Right, back to the new one. I installed WCIII, played it offline, and it worked like a dream. For a few minutes. It would proceed to slow down to a crawl. At first, confused, I minimized and checked the background for anything else, and found nothing. I went back, and all was well again. I continued playing, and it worked wonderfully for a few minutes before... slowing down again. This would continue after restarting, following a few basic tips online, etc.

I played for a little while, dealing with these interruptions (I had found that continued minimizing/maximizing could reliably banish the lag for a bit). Eventually, though, I grew tired of getting n00bed every time I played online because I was, essentially, incapacitated every few minutes *WHINES MUCH*. The ol' nerves, as usual, continued to be frayed by the constant inferences that I was a of homosexual orientation or that my online fellows knew my mo--... anonymous insults aren't too bad when no one knows who you really are, but they get annoying when their number's order of magnitude may be greater than can be counted on one hand, and one has to just take it without having the means to enact your sweet, sweet vengeance in an incredible act of nerdraging. I finally turned to tech support, deciding that poking around the system for things that might be the problem wasn't doing much.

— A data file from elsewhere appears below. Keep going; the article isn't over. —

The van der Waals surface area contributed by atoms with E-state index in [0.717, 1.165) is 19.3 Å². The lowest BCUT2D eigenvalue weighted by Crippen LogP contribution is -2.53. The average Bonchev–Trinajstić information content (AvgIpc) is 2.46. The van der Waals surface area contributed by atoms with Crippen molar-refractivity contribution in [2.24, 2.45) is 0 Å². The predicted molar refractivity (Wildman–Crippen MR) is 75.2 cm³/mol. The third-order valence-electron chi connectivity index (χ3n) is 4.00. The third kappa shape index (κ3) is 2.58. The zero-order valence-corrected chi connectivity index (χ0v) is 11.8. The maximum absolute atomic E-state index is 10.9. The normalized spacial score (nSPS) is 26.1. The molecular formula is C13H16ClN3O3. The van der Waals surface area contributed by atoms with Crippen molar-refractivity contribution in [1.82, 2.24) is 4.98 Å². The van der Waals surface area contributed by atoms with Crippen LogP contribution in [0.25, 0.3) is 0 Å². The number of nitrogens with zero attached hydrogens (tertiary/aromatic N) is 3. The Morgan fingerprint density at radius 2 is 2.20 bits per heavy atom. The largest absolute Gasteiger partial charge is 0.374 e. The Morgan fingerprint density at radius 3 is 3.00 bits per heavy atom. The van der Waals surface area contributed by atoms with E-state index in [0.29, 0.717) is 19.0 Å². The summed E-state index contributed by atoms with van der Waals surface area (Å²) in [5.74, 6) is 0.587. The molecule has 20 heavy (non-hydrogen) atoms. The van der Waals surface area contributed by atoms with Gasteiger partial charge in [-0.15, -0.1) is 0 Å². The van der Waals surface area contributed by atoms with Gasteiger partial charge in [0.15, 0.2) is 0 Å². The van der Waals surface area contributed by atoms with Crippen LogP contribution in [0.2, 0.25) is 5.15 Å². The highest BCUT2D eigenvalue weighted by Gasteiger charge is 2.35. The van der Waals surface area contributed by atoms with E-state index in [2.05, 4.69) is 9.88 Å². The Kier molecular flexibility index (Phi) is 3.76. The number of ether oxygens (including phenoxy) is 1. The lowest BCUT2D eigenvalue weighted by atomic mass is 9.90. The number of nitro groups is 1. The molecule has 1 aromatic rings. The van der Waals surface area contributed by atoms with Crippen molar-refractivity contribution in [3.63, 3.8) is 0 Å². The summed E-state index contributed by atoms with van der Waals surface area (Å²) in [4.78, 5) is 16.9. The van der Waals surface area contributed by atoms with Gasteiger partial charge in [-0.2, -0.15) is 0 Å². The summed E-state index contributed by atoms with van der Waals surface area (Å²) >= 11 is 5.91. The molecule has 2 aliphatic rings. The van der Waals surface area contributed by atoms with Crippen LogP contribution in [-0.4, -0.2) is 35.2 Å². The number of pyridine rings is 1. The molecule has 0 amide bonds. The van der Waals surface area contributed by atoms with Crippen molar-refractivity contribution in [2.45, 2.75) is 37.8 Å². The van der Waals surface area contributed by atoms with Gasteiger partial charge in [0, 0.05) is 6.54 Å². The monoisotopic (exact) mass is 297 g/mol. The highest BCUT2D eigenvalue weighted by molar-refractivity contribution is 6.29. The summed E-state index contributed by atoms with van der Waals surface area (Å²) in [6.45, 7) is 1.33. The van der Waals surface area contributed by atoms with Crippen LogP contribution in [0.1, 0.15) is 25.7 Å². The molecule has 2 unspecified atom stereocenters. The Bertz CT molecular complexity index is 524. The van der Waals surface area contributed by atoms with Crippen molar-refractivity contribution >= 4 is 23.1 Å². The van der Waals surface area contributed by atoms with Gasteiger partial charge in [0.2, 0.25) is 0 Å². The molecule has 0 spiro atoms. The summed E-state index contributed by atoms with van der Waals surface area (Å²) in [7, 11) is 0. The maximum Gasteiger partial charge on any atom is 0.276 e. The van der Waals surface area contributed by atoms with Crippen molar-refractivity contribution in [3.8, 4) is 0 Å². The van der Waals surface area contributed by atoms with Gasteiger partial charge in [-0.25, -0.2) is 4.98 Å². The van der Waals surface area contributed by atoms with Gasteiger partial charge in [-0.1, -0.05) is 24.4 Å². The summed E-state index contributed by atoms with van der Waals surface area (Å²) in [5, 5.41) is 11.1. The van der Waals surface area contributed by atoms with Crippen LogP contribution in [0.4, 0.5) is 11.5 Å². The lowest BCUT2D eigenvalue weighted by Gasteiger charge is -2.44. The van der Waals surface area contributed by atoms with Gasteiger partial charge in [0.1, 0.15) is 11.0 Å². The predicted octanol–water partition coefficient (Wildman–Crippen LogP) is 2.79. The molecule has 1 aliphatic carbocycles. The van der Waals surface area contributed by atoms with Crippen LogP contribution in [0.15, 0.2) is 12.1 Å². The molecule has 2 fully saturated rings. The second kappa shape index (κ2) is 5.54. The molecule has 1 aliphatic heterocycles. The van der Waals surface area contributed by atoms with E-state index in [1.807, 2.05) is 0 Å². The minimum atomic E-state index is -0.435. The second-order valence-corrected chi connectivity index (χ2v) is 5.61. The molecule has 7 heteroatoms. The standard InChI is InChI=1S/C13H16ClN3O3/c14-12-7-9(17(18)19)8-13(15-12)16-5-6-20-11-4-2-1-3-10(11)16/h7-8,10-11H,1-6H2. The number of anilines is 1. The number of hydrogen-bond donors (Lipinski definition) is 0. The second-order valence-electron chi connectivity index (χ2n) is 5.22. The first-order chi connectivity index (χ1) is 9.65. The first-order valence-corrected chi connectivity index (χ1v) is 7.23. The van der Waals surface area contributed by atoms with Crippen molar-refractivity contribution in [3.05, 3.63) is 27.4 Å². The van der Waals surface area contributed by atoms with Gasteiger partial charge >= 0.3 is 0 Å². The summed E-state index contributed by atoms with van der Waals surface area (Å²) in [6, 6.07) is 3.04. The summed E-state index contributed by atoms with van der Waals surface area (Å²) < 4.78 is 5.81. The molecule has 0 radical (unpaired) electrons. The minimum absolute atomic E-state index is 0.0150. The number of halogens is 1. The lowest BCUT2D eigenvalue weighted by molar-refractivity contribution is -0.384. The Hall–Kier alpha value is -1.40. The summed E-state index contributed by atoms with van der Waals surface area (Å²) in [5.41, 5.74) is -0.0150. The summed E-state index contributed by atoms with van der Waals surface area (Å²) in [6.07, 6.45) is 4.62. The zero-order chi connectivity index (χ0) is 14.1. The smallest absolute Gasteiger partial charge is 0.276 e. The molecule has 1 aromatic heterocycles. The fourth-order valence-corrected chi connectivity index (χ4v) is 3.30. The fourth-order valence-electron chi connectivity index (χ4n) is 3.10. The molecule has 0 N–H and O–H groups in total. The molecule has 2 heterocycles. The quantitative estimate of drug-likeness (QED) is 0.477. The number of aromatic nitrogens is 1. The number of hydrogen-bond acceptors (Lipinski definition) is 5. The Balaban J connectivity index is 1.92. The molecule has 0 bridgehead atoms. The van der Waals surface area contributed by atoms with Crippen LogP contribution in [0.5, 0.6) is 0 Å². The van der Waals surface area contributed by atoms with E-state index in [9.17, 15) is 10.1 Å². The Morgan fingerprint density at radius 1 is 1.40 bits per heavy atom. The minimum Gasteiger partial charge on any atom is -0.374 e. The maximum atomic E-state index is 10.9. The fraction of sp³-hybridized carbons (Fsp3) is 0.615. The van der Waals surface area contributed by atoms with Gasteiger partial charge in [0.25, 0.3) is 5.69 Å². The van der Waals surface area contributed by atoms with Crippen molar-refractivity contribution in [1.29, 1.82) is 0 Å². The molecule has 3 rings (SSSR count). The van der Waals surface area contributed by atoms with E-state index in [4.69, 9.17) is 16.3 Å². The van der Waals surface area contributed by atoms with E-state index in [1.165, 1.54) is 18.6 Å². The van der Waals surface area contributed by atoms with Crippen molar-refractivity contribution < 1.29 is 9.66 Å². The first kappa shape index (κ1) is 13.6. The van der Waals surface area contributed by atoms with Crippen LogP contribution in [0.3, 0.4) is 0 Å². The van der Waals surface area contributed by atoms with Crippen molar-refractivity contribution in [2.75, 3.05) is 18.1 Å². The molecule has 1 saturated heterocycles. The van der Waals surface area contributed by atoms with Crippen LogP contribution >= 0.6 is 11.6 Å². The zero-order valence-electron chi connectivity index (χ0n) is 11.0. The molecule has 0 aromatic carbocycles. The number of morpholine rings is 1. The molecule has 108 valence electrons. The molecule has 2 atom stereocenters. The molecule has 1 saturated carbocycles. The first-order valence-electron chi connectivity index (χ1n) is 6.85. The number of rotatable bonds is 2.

I checked around forums for advice, and within them I found advice that was often enough neglected in posts; there are a lot of really simple problems that could be the causes, and it takes a while to sort them out. While figuring out how to deal with those, I went to Blizzard. They probably assumed that I had taken care of all of these basic suggestions when I submitted my problem, because the solutions seemed more temporary (and weren't the issue). Even if they didn't help, I still want to say that the Blizzard tech support system is actually quite good, and that they actually do send helpful advice when directly contacted. On my second reply from Blizzard, I finally heeded one piece of advice from the forums that I didn't think should have been an issue; updating my drivers. I was thinking my computer's new, it should have up-to-date drivers, especially with respect to a game that's several years older than the computer itself. I still decided that, what the hell, I'll check for an update for my graphics card. I'd looked around my system with advice from forums and gone through other processes, so I wasn't terribly optimistic about this, especially because I figured it would be a basic system fallacy; the game worked well, but it seemed as if the game were starved of power as if idle until refreshed. Well, guess what the driver did. It worked.